By Beth Murphy, Director of Marketing Communications
Bullying isn’t just the mean things you do; it’s the nice things you don’t do.” – Jodee Blanco, pioneer of the anti-bullying movement.
Jodee Blanco calls herself a survivor. Bullied throughout her school years, she has moved forward with a life of helping both the perpetrators of bullying and the recipients (she tries not to use the word “victim”). She also helps schools initiate anti-bullying curriculum that focuses on “cultivating compassion.” This week, she’ll be at Scecina Memorial High School to give her presentations to faculty and students. She’ll talk to students at Our Lady of Lourdes, Holy Spirit and Little Flower. The Catholic grade schools on the Eastside of Indianapolis are adopting Ms. Blanco’s anti-bullying curriculum, “It’s Not Just Joking Around.”
On Wednesday at 6:30 p.m., she’ll give an “immersive and interactive” presentation to the community at Our Lady of Lourdes School, 30 S. Downey. She wants parents, students, adults who were bullied as children and anyone interested in the topic to attend on Wednesday evening.
“Most schools approach (bullying) backwards, because they’re trying to define bullying from the adult perspective, from the outside looking in,” she said in a phone interview. They try to determine what the intentions were of the perpetrator, and they often seek justice in the form of punishment.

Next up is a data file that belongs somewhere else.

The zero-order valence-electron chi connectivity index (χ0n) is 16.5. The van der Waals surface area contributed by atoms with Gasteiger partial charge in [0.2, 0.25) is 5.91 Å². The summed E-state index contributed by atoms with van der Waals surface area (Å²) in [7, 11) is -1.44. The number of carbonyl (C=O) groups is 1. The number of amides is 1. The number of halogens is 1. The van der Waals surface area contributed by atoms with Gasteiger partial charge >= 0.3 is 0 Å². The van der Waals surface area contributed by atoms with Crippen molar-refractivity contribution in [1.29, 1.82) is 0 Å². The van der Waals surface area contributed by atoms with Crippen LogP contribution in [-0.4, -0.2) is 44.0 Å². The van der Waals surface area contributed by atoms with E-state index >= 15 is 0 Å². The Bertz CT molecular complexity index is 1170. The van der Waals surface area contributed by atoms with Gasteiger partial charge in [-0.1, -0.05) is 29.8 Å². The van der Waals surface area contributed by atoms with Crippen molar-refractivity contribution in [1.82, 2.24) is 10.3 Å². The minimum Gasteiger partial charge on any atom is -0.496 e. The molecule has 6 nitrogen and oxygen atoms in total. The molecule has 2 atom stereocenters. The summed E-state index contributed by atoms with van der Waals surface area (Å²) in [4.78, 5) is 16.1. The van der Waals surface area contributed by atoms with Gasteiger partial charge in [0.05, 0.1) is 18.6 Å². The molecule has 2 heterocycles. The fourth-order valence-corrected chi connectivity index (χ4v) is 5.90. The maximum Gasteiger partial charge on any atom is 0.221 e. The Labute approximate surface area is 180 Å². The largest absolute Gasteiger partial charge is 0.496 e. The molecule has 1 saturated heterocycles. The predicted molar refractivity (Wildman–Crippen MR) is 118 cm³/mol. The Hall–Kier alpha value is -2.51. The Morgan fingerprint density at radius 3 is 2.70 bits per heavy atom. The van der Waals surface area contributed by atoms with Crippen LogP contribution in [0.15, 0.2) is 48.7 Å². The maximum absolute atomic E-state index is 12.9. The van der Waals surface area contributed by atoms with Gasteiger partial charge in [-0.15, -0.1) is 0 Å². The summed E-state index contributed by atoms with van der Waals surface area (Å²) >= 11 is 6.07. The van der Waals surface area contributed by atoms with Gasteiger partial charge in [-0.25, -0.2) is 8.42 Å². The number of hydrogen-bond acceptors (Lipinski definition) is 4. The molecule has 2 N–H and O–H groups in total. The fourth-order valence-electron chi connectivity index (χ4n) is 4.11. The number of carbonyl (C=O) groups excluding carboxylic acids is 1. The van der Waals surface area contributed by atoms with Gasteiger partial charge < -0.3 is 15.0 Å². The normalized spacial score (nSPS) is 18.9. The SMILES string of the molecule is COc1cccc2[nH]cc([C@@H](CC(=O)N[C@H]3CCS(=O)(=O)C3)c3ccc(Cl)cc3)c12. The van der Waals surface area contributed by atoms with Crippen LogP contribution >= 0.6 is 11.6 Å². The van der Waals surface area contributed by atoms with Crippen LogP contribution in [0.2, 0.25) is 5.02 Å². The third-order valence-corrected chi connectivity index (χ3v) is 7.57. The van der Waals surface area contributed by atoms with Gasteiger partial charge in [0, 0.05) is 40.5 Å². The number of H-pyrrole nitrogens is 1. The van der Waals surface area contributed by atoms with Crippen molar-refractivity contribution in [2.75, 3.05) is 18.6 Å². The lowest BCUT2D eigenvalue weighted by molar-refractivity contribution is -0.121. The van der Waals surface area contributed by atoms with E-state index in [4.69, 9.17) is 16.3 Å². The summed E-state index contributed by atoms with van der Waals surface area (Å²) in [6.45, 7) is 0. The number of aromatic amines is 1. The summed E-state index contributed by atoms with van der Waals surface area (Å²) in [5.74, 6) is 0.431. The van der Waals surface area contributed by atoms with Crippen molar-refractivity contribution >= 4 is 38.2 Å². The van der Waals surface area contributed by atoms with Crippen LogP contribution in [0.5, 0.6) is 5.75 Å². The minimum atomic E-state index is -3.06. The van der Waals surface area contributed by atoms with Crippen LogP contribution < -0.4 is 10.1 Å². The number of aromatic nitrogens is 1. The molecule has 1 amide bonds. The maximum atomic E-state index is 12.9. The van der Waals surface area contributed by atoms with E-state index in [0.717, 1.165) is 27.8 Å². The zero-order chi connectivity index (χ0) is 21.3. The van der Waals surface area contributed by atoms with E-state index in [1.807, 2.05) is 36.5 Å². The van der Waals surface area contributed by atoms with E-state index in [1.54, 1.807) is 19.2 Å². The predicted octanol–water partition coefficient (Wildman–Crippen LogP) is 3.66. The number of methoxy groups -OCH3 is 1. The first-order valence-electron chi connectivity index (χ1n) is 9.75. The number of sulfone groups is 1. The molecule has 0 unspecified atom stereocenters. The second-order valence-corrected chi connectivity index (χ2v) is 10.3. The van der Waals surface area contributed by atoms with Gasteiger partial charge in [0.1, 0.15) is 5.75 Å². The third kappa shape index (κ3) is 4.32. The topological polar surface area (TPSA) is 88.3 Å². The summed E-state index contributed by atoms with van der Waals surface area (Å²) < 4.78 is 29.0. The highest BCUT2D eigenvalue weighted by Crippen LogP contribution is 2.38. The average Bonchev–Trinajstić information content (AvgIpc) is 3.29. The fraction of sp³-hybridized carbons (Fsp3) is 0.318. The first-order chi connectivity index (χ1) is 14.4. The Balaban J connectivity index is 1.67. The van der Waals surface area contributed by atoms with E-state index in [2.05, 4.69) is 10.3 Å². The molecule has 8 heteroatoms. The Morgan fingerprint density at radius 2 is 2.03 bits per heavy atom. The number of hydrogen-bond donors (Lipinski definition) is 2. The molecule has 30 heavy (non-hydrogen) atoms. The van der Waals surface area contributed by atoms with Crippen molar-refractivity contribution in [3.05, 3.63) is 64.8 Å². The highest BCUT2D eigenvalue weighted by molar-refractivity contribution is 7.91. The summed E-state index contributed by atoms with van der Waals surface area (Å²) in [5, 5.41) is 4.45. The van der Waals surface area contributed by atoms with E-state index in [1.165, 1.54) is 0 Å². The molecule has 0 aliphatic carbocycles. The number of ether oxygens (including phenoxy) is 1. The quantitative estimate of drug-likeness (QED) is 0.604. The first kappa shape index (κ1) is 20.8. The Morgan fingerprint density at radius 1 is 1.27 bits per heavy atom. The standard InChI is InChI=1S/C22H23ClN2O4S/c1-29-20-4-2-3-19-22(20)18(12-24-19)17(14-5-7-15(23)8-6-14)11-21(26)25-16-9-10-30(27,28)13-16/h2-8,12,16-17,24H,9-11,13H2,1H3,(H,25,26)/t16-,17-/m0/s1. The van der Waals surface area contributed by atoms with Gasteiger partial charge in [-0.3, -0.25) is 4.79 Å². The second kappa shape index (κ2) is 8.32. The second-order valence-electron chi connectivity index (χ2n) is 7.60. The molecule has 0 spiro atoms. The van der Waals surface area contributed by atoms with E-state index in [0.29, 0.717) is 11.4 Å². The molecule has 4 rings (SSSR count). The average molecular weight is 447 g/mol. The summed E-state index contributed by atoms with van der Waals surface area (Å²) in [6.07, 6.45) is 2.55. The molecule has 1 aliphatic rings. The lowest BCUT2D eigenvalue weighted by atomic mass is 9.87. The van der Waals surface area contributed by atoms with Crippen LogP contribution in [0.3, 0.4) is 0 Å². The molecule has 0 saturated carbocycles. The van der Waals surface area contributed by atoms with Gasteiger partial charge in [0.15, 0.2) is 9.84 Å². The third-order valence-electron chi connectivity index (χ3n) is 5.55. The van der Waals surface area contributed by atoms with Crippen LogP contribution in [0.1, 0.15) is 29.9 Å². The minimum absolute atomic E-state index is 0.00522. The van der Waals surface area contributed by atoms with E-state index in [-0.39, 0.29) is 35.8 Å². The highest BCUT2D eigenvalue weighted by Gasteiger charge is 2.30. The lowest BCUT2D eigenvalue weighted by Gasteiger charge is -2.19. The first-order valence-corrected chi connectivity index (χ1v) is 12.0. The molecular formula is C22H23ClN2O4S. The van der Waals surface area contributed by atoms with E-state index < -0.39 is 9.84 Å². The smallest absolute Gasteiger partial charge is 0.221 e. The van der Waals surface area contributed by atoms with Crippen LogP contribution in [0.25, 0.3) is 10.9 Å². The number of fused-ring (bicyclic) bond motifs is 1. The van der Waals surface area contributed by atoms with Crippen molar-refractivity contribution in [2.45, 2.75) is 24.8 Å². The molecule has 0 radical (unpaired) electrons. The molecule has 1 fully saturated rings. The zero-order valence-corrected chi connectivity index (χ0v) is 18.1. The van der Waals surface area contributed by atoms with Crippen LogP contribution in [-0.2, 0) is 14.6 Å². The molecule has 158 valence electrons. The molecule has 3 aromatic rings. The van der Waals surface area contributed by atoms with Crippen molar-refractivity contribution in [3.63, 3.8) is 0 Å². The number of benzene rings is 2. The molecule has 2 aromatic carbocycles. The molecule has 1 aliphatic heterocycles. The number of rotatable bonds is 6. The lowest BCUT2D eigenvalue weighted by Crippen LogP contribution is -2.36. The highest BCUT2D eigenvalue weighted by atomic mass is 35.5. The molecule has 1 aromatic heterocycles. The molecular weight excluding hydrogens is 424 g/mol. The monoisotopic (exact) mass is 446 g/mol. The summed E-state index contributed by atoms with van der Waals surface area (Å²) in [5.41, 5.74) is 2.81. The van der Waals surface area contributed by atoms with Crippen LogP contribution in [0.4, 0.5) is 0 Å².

“Bullying isn’t defined that way,” she said. “It’s defined by the experience of the recipient.”
Bullying isn’t an act of aggression or personal hatred, she said.
“What bullying truly is at its core essence is a cry for help,” she said. “No school is immune from the human suffering and the human cry for help; no school is immune to the suffering of the human spirit.”
She finds bullying at Catholic schools is more subtle and emotional than at public schools and often includes exclusion and subtle rumoring.
“At Catholic schools, “there’s an awareness, at least by the adults, of compassion, empathy, tolerance, forgiveness, core Catholic values. We have a pretty good position for compassion.”
Is bullying more prevalent today than in past years, with the prevalence of social media and the Internet?
“No,” she said with certainty.
“I’m a survivor who works inside the American school system. I see it from all sides. Bullying is no worse today than it was when I was a student 45 years ago, the only difference is that the weaponry is more sophisticated and more dangerous.”
She said rumors formerly printed on a piece of paper now are “Snapchatted, tweeted, passed around.” What would reach 30 kids 30 years ago now reaches an entire school or an entire nation.
“It’s no worse today,” she said. “Kids have always been cruel because kids have always been hurt. The challenge now is the stakes are higher because the weaponry is more dangerous.”
Her message is that schools should cultivate compassion to combat all types of bullying.
“If any place should be intuitive to the human heart, it should be Catholic schools,” she said.
Posted on Tue, September 25, 2018
by Beth Murphy filed under